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I heard a saying that $\mathbb{R}^4$ having infinitely many differential structures which are not diffeomorphic to each other has a relationship with Yang-Mills field. Does anyone can explain it, and give me some references.

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Relevant : 1. Donaldson theory 2. Seiberg-Witten invariants – user10001 May 4 '14 at 8:02
@user10001 Can you speak more explicitly? Thanks! – user34669 May 4 '14 at 11:48
up vote 2 down vote accepted

A concise account of the Donaldson's theorem relating smooth structures on 4-manifolds to the Yang-Mills theory can be found in the following review by C. Nash (section 5). This theorem is based on previous theorems proven by mathematicians.

Donaldson's theorem sets a much more strict characterization on the allowed forms of the intersection matrix of smoothable 4-manifolds. (Please see the intersection matrix definition in equation 5.1.).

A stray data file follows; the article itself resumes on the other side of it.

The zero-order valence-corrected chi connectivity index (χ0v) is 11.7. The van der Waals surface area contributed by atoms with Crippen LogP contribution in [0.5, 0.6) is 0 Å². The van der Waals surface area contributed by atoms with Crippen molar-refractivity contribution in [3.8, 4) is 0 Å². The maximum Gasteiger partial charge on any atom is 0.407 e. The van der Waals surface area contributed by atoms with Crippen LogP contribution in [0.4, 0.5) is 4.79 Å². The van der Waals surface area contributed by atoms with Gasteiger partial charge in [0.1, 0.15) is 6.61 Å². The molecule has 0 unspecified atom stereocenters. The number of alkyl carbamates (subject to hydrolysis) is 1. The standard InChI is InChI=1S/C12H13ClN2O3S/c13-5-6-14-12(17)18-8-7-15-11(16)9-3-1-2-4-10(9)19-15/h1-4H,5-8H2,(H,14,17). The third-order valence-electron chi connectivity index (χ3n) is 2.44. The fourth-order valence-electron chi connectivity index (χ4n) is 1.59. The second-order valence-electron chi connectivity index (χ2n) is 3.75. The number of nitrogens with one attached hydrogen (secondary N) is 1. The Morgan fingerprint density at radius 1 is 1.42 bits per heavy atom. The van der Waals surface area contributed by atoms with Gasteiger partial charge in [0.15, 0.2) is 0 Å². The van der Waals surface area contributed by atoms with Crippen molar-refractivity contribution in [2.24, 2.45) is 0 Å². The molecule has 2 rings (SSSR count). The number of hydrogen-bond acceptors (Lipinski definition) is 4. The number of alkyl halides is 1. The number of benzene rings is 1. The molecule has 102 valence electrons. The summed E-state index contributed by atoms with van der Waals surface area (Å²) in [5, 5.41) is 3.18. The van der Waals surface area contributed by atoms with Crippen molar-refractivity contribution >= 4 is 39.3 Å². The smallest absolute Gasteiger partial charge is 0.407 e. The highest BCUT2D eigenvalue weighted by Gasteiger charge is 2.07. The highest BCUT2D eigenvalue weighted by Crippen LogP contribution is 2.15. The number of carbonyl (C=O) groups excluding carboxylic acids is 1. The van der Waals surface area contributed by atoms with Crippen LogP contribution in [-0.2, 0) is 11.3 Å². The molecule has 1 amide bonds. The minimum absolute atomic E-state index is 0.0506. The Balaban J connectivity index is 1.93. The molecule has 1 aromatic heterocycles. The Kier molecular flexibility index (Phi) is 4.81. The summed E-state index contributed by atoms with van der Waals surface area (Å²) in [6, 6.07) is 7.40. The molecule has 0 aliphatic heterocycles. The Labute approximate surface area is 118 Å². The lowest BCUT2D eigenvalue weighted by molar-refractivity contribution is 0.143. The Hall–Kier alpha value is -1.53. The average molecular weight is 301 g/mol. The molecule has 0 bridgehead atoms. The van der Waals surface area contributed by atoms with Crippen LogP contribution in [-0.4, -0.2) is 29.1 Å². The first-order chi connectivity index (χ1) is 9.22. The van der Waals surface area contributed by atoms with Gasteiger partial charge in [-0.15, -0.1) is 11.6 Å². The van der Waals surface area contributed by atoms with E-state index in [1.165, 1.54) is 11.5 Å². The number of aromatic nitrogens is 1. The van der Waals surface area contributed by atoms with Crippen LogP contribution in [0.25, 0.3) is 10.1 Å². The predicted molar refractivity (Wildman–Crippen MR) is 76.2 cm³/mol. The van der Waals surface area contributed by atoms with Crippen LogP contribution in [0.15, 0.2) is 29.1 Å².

In the proof Donaldson used the fact that the number of singularities in the one instanton moduli space is equal to the number of unit eigenvalues of the intersection matrix.

Later, Donaldson investigated higher instanton moduli spaces and discovered invariants which are sensitive to the smooth structure. Witten found a topological field theory (based on the Seiberg-Witten moduli space) whose correlation functions give these invariants. This was a great achievement, since, it was hard to compute these invariants using to the existing methods. The references to these works are given in Nash’s article.

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